84
JUMP TO LOT
JUMP TO LOT

Details & Cataloguing

Important Chinese Art

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London

A RARE QINGBAI BALUSTER VASE
SONG DYNASTY
the rounded sides rising from a spreading foot to a waisted neck and scalloped rim, the body carved with a wide band of lotus flowers borne on scrolling branches, between bands of plantain leaves, below a similar band at the neck and covered in a pale-blue glaze pooling to a deeper blue in the carved recesses
24.2 cm, 9 1/2  in.
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Provenance

Acquired in Hong Kong, 1994.

Catalogue Note

This vase is remarkable for its brilliant translucent glaze, which has been thinly applied over a lively and freely carved floral motif. It is rare to find vases of this form in such good condition as the delicate foliate mouth would often result in damage through the ages. Furthermore, it retains the attractive glossy lustre of the glaze, the colour of which is accentuated through the pools that form in the carved design and edges of the form.

While vases of this complex shape were produced from the Northern Song period, those of this large size and with such deeply carved designs are unusual; compare a vase carved with peony illustrated in Sekai toji zenshu/Ceramic Art of the World, Tokyo, 1977, vol. 12, pl. 32; and another of slightly larger size and modelled with a slightly narrower neck, published in Regina Krahl, Chinese Ceramics from the Meiyintang Collection, London, 1994, vol. 1, pl. 608.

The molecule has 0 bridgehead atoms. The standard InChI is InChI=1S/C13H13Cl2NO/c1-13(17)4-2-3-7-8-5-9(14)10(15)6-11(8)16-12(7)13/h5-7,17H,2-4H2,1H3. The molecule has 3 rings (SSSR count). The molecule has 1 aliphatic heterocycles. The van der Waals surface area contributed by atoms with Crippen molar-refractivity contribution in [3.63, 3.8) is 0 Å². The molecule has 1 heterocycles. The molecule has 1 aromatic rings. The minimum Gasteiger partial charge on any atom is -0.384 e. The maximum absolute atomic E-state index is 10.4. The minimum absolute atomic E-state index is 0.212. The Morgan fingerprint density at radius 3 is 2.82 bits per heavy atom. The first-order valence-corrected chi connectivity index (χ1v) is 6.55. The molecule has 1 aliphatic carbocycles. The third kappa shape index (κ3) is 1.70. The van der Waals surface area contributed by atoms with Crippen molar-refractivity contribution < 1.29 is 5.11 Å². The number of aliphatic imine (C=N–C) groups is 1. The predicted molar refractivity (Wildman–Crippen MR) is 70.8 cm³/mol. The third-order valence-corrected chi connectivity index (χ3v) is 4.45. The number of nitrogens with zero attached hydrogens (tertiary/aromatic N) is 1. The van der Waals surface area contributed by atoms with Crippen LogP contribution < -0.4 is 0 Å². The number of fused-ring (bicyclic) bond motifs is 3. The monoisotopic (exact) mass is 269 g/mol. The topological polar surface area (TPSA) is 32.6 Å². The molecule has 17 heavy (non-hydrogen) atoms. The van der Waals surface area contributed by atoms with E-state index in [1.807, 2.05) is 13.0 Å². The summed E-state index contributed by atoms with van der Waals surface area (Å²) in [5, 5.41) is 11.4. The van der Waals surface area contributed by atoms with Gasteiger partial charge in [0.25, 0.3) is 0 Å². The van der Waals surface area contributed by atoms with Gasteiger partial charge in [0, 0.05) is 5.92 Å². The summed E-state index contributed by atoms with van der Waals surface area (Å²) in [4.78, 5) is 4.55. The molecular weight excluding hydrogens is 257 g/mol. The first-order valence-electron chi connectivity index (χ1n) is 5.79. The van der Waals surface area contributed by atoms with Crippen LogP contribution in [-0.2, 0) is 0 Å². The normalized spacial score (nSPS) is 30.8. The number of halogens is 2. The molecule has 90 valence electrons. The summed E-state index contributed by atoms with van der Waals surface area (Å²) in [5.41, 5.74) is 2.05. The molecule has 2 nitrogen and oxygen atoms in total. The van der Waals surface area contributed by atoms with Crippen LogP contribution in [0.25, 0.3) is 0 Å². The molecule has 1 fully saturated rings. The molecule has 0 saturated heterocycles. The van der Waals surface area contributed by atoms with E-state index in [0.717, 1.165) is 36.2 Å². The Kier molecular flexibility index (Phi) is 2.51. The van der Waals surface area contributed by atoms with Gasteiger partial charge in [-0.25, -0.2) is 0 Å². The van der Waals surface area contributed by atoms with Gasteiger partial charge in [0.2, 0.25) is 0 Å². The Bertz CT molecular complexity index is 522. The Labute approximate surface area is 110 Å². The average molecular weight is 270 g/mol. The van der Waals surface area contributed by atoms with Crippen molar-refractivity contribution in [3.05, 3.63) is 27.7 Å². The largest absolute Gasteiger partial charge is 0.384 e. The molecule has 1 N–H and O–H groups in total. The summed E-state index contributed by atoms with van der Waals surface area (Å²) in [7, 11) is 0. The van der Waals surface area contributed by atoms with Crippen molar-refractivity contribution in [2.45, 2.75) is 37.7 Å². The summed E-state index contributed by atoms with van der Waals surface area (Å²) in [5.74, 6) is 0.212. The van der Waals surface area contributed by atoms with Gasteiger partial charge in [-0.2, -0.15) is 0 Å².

Created at the Raozhou kilns in Jingdezhen, Jiangxi province, qingbai ware, also known as yingqing, refers not to a geographic location as was typical with other wares, but to its appearance. Qing (green) and bai (white) denote the alluring pale blue-green tones of the glaze that so effectively complimented the white porcellaneous body beneath. This distinctive colour was achieved through reduction firing in a wood-fired kiln, a method that also created the russet markings under the foot where the body was left unglazed.

Important Chinese Art

|
London